In this paper, I respond to the sub-question about the extent to which design educators can incorporate our context and knowledge of Africa into our design disciplines. I provide an example of a socially-engaged design project from a fashion department at a South African University of Technology (UoT) in which second-year fashion students participated. I argue that this project can be framed as an example of critical citizenship education as forwarded by Johnson and Morris (2010). I also grapple with how a diverse student body can be prepared for a design project that perceives the transformation of society as an end. In light of this, I propose Zulu proverbs as valuable resources that can be used to prepare students for such a project.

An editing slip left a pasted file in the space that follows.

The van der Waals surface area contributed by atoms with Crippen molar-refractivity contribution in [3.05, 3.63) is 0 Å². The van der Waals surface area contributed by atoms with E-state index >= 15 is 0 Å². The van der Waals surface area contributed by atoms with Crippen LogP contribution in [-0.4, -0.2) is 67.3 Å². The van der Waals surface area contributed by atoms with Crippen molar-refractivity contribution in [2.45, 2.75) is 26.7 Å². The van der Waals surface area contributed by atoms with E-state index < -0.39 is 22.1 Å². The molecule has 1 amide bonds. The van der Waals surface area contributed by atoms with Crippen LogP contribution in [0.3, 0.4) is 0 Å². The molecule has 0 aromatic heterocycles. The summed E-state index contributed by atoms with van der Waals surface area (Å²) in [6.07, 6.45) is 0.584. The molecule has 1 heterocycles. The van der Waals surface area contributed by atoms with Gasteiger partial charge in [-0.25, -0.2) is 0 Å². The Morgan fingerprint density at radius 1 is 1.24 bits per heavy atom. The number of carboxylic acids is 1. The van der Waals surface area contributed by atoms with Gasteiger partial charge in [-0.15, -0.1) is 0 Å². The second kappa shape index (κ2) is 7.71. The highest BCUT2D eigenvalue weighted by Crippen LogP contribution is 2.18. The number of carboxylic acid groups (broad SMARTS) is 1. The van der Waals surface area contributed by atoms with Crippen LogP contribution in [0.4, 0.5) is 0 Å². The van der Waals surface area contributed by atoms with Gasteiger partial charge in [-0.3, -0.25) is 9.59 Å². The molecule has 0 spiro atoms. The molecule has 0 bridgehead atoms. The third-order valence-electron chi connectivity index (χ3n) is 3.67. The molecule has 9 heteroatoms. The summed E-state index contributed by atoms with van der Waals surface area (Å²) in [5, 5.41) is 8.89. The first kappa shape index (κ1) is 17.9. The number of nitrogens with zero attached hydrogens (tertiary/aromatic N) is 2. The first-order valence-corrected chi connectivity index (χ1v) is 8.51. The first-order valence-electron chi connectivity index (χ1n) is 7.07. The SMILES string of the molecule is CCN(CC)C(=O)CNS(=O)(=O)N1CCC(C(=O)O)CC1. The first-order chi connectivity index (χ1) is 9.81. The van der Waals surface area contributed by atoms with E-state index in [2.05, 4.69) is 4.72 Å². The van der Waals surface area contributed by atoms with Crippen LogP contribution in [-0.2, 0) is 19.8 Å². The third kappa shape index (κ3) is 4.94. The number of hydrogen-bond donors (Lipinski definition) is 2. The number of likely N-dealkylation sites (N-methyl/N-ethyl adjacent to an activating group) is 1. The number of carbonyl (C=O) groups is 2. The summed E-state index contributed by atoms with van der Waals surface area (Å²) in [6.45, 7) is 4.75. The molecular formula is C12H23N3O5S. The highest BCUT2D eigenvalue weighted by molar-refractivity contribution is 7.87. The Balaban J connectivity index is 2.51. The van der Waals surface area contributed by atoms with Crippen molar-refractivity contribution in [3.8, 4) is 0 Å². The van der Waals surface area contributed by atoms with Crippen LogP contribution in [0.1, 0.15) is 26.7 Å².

Adopting a qualitative approach, students’ analyses and interpretations of selected Zulu proverbs drawn from Mayr (1912) and Nyembezi (1990) indicated that youth leadership, social responsibility and empathy may be the necessary themes for a socially-engaged fashion project of this type. While a small number of the students indicated that this approach was forgettable and unhelpful in preparing them, the majority of students perceived the use of Zulu proverbs as effective in preparing them to be agents of social good, while also offering a new framework and paradigmatic approach to socially-engaged design projects of this nature.